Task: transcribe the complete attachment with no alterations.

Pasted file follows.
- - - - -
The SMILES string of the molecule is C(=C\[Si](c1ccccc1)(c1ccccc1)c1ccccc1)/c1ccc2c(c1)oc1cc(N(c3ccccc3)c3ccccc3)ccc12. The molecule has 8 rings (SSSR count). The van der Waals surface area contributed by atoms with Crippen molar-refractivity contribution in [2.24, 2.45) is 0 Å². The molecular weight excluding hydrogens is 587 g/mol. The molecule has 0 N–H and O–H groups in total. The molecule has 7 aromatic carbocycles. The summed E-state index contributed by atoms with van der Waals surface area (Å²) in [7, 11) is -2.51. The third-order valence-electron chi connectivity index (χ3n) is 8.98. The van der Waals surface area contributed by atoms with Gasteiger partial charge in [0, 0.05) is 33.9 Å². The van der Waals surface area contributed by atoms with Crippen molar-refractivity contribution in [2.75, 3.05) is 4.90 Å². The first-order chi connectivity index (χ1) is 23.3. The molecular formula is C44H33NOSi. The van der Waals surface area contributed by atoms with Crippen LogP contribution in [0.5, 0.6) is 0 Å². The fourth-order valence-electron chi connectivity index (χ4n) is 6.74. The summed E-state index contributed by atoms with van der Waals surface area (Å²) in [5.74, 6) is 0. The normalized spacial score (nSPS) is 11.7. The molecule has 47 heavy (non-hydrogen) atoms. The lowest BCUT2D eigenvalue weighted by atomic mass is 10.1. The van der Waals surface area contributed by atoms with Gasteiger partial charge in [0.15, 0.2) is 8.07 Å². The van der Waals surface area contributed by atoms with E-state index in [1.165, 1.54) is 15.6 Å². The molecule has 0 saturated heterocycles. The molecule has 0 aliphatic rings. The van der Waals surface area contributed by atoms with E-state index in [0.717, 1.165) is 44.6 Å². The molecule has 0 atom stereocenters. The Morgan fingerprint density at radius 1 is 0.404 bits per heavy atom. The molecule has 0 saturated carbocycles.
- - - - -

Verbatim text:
The SMILES string of the molecule is C(=C\[Si](c1ccccc1)(c1ccccc1)c1ccccc1)/c1ccc2c(c1)oc1cc(N(c3ccccc3)c3ccccc3)ccc12. The molecule has 8 rings (SSSR count). The van der Waals surface area contributed by atoms with Crippen molar-refractivity contribution in [2.24, 2.45) is 0 Å². The molecular weight excluding hydrogens is 587 g/mol. The molecule has 0 N–H and O–H groups in total. The molecule has 7 aromatic carbocycles. The summed E-state index contributed by atoms with van der Waals surface area (Å²) in [7, 11) is -2.51. The third-order valence-electron chi connectivity index (χ3n) is 8.98. The van der Waals surface area contributed by atoms with Gasteiger partial charge in [0, 0.05) is 33.9 Å². The van der Waals surface area contributed by atoms with Crippen molar-refractivity contribution in [2.75, 3.05) is 4.90 Å². The first-order chi connectivity index (χ1) is 23.3. The molecular formula is C44H33NOSi. The van der Waals surface area contributed by atoms with Crippen LogP contribution in [0.5, 0.6) is 0 Å². The fourth-order valence-electron chi connectivity index (χ4n) is 6.74. The summed E-state index contributed by atoms with van der Waals surface area (Å²) in [5.74, 6) is 0. The normalized spacial score (nSPS) is 11.7. The molecule has 47 heavy (non-hydrogen) atoms. The lowest BCUT2D eigenvalue weighted by atomic mass is 10.1. The van der Waals surface area contributed by atoms with Gasteiger partial charge in [0.15, 0.2) is 8.07 Å². The van der Waals surface area contributed by atoms with E-state index in [1.165, 1.54) is 15.6 Å². The molecule has 0 saturated heterocycles. The molecule has 0 aliphatic rings. The van der Waals surface area contributed by atoms with E-state index in [0.717, 1.165) is 44.6 Å². The molecule has 0 atom stereocenters. The Morgan fingerprint density at radius 1 is 0.404 bits per heavy atom. The molecule has 0 saturated carbocycles.